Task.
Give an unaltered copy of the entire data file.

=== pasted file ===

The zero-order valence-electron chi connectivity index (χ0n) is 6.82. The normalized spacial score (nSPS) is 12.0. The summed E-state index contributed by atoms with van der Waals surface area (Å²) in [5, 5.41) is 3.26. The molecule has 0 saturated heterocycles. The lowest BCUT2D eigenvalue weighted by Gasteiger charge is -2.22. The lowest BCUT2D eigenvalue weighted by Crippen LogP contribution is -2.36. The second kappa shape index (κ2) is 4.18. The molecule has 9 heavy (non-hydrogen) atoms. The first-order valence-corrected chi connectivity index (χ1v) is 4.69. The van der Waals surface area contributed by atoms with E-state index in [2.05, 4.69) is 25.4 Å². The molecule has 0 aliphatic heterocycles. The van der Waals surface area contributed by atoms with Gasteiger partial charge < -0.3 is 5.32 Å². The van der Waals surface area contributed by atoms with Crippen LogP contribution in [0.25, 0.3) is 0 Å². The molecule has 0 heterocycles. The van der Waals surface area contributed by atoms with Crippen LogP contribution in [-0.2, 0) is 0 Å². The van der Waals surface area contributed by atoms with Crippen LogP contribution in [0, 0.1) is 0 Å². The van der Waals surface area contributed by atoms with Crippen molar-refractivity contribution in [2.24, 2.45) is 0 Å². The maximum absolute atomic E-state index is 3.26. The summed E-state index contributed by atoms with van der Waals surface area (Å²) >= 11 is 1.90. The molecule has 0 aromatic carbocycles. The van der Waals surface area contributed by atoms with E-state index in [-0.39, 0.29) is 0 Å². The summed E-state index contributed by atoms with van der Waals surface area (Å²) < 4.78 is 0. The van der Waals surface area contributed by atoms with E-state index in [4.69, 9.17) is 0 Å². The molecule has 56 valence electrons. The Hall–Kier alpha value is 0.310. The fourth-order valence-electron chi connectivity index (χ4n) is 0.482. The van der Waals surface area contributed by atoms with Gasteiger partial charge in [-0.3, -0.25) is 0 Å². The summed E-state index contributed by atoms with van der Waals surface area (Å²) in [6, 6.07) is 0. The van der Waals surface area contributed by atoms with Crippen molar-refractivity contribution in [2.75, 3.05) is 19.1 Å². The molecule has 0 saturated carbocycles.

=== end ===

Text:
The zero-order valence-electron chi connectivity index (χ0n) is 6.82. The normalized spacial score (nSPS) is 12.0. The summed E-state index contributed by atoms with van der Waals surface area (Å²) in [5, 5.41) is 3.26. The molecule has 0 saturated heterocycles. The lowest BCUT2D eigenvalue weighted by Gasteiger charge is -2.22. The lowest BCUT2D eigenvalue weighted by Crippen LogP contribution is -2.36. The second kappa shape index (κ2) is 4.18. The molecule has 9 heavy (non-hydrogen) atoms. The first-order valence-corrected chi connectivity index (χ1v) is 4.69. The van der Waals surface area contributed by atoms with E-state index in [2.05, 4.69) is 25.4 Å². The molecule has 0 aliphatic heterocycles. The van der Waals surface area contributed by atoms with Gasteiger partial charge < -0.3 is 5.32 Å². The van der Waals surface area contributed by atoms with Crippen LogP contribution in [0.25, 0.3) is 0 Å². The molecule has 0 heterocycles. The van der Waals surface area contributed by atoms with Crippen LogP contribution in [-0.2, 0) is 0 Å². The van der Waals surface area contributed by atoms with Crippen LogP contribution in [0, 0.1) is 0 Å². The van der Waals surface area contributed by atoms with Crippen molar-refractivity contribution in [2.24, 2.45) is 0 Å². The maximum absolute atomic E-state index is 3.26. The summed E-state index contributed by atoms with van der Waals surface area (Å²) >= 11 is 1.90. The molecule has 0 aromatic carbocycles. The van der Waals surface area contributed by atoms with E-state index in [-0.39, 0.29) is 0 Å². The summed E-state index contributed by atoms with van der Waals surface area (Å²) < 4.78 is 0. The van der Waals surface area contributed by atoms with E-state index in [4.69, 9.17) is 0 Å². The molecule has 56 valence electrons. The Hall–Kier alpha value is 0.310. The fourth-order valence-electron chi connectivity index (χ4n) is 0.482. The van der Waals surface area contributed by atoms with Gasteiger partial charge in [-0.3, -0.25) is 0 Å². The summed E-state index contributed by atoms with van der Waals surface area (Å²) in [6, 6.07) is 0. The van der Waals surface area contributed by atoms with Crippen molar-refractivity contribution in [2.75, 3.05) is 19.1 Å². The molecule has 0 saturated carbocycles.